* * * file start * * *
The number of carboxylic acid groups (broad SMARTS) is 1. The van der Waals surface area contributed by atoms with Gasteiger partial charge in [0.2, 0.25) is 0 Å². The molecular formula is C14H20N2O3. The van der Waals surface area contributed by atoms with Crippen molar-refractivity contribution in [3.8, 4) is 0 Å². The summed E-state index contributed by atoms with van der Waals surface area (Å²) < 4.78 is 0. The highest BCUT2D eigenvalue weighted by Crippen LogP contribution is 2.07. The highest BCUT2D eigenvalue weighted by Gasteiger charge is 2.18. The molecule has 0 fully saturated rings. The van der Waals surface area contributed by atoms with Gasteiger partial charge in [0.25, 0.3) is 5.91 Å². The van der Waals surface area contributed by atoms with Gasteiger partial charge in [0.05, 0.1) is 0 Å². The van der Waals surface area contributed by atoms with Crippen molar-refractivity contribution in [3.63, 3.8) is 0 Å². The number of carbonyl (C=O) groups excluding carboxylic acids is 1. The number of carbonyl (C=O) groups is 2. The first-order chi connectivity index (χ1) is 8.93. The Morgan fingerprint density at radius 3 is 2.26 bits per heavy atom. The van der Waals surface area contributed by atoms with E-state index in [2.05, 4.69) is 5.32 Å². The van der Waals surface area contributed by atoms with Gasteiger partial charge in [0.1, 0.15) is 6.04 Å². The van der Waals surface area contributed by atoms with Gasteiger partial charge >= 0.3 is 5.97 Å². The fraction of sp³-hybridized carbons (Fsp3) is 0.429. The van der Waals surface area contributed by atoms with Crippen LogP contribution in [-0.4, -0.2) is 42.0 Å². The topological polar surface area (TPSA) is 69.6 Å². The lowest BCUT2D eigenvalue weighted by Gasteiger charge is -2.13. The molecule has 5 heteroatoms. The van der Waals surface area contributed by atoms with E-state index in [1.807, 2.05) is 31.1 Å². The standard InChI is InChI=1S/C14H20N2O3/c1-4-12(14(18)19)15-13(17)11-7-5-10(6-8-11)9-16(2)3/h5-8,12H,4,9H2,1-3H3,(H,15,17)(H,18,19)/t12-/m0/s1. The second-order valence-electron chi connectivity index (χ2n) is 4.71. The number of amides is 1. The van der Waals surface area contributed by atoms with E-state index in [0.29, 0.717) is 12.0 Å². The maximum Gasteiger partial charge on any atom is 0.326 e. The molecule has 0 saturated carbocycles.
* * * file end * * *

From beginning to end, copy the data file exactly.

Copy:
The number of carboxylic acid groups (broad SMARTS) is 1. The van der Waals surface area contributed by atoms with Gasteiger partial charge in [0.2, 0.25) is 0 Å². The molecular formula is C14H20N2O3. The van der Waals surface area contributed by atoms with Crippen molar-refractivity contribution in [3.8, 4) is 0 Å². The summed E-state index contributed by atoms with van der Waals surface area (Å²) < 4.78 is 0. The highest BCUT2D eigenvalue weighted by Crippen LogP contribution is 2.07. The highest BCUT2D eigenvalue weighted by Gasteiger charge is 2.18. The molecule has 0 fully saturated rings. The van der Waals surface area contributed by atoms with Gasteiger partial charge in [0.25, 0.3) is 5.91 Å². The van der Waals surface area contributed by atoms with Gasteiger partial charge in [0.05, 0.1) is 0 Å². The van der Waals surface area contributed by atoms with Crippen molar-refractivity contribution in [3.63, 3.8) is 0 Å². The number of carbonyl (C=O) groups excluding carboxylic acids is 1. The number of carbonyl (C=O) groups is 2. The first-order chi connectivity index (χ1) is 8.93. The Morgan fingerprint density at radius 3 is 2.26 bits per heavy atom. The van der Waals surface area contributed by atoms with E-state index in [2.05, 4.69) is 5.32 Å². The van der Waals surface area contributed by atoms with Gasteiger partial charge in [0.1, 0.15) is 6.04 Å². The van der Waals surface area contributed by atoms with Gasteiger partial charge >= 0.3 is 5.97 Å². The fraction of sp³-hybridized carbons (Fsp3) is 0.429. The van der Waals surface area contributed by atoms with Crippen LogP contribution in [-0.4, -0.2) is 42.0 Å². The topological polar surface area (TPSA) is 69.6 Å². The lowest BCUT2D eigenvalue weighted by Gasteiger charge is -2.13. The molecule has 5 heteroatoms. The van der Waals surface area contributed by atoms with E-state index in [1.807, 2.05) is 31.1 Å². The standard InChI is InChI=1S/C14H20N2O3/c1-4-12(14(18)19)15-13(17)11-7-5-10(6-8-11)9-16(2)3/h5-8,12H,4,9H2,1-3H3,(H,15,17)(H,18,19)/t12-/m0/s1. The second-order valence-electron chi connectivity index (χ2n) is 4.71. The number of amides is 1. The van der Waals surface area contributed by atoms with E-state index in [0.29, 0.717) is 12.0 Å². The maximum Gasteiger partial charge on any atom is 0.326 e. The molecule has 0 saturated carbocycles.